What's being billed as the country's first zero energy house is steadily taking shape in Point Chevalier, Auckland, and its owners are aiming to save up to $80,000 in power costs over the next 25 years.
SolarCity has partnered with owners Joanna Woods and Shay Brazier and energy consultants and eco-companies to help build the house, which aims to achieve net-zero power bills by generating as much electricity as is consumed through a blend of energy-efficient features and an intelligent solar roof.
Brazier, who is also head of design and innovation at SolarCity, says the house could save between $50,000-$80,000 in power costs over the next 25 years.
"Our zero energy house protects us from the impact of electricity rate increases while safeguarding the environment for the next generation," Brazier says. "The country needs to start thinking about making their roofs more intelligent, and start thinking about the cost of running a house per square metre, rather than just the cost of building a house per square metre.
"An intelligent roof works for you, rather than sits dormant. It uses the free sunshine and turns it into electricity, which let's face it, is a huge monthly cost for everyone. It pays for itself by significantly reducing the cost of running a home, as it costs a fraction of the energy costs that the house would incur over its life."
This particular house has a roof that includes an Artline Solar Hot Water system manufactured in Christchurch and the Pacific's first installation of the Solarcentury C21e solar power roof tile.
The Artline system will provide 25 percent of the home's energy by heating the majority of its water, and the C21e solar slate roofing tile will provide 45 percent of power needs, Brazier says, and the rest of the home achieves zero energy through energy efficiency.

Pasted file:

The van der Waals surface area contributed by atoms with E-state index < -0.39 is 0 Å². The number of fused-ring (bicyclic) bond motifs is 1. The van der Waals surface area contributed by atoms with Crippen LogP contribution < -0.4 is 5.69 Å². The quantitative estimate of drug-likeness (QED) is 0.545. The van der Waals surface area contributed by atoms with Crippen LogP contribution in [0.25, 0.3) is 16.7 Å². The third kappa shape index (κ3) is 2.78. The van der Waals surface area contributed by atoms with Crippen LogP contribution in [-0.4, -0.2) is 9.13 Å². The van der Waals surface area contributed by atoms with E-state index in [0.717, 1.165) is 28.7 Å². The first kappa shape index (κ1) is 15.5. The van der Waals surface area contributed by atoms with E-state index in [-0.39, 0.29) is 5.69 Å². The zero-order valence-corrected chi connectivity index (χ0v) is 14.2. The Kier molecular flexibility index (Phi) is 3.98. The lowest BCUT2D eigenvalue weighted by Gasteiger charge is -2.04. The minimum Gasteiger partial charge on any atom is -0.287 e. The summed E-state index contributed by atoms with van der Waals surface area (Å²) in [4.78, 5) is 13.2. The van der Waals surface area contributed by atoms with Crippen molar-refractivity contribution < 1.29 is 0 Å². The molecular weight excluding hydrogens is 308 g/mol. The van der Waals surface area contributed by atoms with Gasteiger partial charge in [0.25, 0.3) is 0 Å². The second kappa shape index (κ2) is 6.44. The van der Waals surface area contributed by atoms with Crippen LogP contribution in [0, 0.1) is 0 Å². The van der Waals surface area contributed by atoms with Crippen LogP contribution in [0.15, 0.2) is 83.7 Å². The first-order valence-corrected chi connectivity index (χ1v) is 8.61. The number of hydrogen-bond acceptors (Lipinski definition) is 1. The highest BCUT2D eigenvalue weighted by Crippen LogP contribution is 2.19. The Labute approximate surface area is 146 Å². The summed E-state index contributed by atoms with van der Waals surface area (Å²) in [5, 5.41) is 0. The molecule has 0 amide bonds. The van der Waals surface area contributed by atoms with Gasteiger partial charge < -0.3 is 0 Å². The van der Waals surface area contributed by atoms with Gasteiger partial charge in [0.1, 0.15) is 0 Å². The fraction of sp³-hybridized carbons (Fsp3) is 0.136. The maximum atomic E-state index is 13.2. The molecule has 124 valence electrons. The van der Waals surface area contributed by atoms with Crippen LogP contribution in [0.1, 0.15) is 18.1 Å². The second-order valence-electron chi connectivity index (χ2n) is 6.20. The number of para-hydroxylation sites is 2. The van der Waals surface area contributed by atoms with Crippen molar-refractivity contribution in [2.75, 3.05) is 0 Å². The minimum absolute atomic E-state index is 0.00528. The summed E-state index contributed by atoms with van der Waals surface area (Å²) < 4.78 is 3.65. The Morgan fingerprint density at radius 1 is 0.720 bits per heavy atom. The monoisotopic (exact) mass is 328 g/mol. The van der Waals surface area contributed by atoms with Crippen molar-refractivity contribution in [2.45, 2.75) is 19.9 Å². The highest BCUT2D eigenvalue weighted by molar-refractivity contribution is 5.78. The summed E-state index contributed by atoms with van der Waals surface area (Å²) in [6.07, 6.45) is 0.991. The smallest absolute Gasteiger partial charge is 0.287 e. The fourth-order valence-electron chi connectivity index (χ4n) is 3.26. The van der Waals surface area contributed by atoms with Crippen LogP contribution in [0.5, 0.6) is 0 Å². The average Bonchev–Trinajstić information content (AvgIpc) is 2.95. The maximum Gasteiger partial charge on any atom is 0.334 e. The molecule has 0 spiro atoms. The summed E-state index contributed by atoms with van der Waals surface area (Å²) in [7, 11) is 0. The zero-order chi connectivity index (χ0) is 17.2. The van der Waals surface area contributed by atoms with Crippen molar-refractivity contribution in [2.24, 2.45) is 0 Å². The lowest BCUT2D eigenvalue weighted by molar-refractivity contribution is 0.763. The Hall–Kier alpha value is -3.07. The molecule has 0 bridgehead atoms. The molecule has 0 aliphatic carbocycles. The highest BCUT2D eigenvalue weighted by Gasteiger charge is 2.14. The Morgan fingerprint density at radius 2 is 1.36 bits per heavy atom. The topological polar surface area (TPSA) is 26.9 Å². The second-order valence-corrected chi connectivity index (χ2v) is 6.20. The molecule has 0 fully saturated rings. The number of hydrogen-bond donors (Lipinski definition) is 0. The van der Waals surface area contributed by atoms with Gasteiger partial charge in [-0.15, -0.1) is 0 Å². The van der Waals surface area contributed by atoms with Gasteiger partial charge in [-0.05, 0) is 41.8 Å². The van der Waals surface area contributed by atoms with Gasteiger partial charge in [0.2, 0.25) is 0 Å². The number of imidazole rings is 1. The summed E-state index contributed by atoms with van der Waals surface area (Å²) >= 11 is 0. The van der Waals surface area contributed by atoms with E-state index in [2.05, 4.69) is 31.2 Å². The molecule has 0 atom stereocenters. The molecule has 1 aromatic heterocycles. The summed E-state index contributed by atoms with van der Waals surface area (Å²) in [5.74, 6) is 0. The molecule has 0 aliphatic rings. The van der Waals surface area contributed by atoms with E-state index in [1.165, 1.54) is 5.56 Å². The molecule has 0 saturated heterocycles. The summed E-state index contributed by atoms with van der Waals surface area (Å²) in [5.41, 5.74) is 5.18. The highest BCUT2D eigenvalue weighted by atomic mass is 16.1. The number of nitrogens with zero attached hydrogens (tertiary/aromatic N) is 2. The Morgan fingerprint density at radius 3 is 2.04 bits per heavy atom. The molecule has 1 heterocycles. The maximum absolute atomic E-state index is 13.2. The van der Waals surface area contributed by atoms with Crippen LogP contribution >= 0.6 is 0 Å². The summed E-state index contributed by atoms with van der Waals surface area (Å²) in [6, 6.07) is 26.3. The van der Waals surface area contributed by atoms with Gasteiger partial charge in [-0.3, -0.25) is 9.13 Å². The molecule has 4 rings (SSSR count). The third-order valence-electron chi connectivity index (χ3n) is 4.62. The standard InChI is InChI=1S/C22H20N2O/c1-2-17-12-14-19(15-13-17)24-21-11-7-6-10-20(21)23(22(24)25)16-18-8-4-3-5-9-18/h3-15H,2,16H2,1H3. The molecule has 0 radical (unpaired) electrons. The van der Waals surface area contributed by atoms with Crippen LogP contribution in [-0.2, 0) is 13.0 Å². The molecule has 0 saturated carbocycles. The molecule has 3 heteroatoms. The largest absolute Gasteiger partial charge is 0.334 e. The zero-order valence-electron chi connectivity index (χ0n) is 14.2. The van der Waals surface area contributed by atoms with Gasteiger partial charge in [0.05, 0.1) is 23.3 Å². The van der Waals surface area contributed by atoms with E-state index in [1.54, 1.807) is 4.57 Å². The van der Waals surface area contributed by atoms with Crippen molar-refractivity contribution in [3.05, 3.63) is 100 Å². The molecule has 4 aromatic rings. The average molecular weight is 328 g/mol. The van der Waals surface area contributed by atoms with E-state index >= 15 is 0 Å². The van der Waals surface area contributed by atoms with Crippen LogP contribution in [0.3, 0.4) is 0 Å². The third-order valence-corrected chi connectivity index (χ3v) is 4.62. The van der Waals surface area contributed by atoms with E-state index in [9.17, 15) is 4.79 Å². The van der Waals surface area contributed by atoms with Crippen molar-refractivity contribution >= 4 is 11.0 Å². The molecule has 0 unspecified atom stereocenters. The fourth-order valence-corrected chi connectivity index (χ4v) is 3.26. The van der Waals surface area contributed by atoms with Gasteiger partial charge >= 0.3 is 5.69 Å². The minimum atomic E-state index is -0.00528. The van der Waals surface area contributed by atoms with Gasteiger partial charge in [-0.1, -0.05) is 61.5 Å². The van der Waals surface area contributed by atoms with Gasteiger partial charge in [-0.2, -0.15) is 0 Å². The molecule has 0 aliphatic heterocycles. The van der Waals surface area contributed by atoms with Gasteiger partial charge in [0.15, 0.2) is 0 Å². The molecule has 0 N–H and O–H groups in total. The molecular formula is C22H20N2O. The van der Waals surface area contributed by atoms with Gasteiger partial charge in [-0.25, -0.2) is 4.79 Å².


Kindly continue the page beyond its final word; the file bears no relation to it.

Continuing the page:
Labour leader David Shearer (the house is in his electorate) said New Zealanders should all be aiming towards having zero energy homes.
"Given our high sunshine hours and mild climate, New Zealand has the perfect opportunity to reduce our reliance on carbon fuels. The government should be reducing the barriers to solar energy for everyday New Zealanders, so we all have the opportunity to minimise our power bills and carbon footprints, as Jo and Shay are doing. These guys are showing us the way," Shearer said.
"Solar technology is becoming more affordable by the day, and in Christchurch is even being fitted as standard across 3500 new homes, which will harness solar energy to power themselves, and sell any excess energy back to the national grid. The Zero Energy House is a house of the future, and a wake-up call."
Pure Advantage trustee Stephen Tindall says: "The key to making cases like Shay's the norm will be the government and business working together, to put real innovation to work for us."
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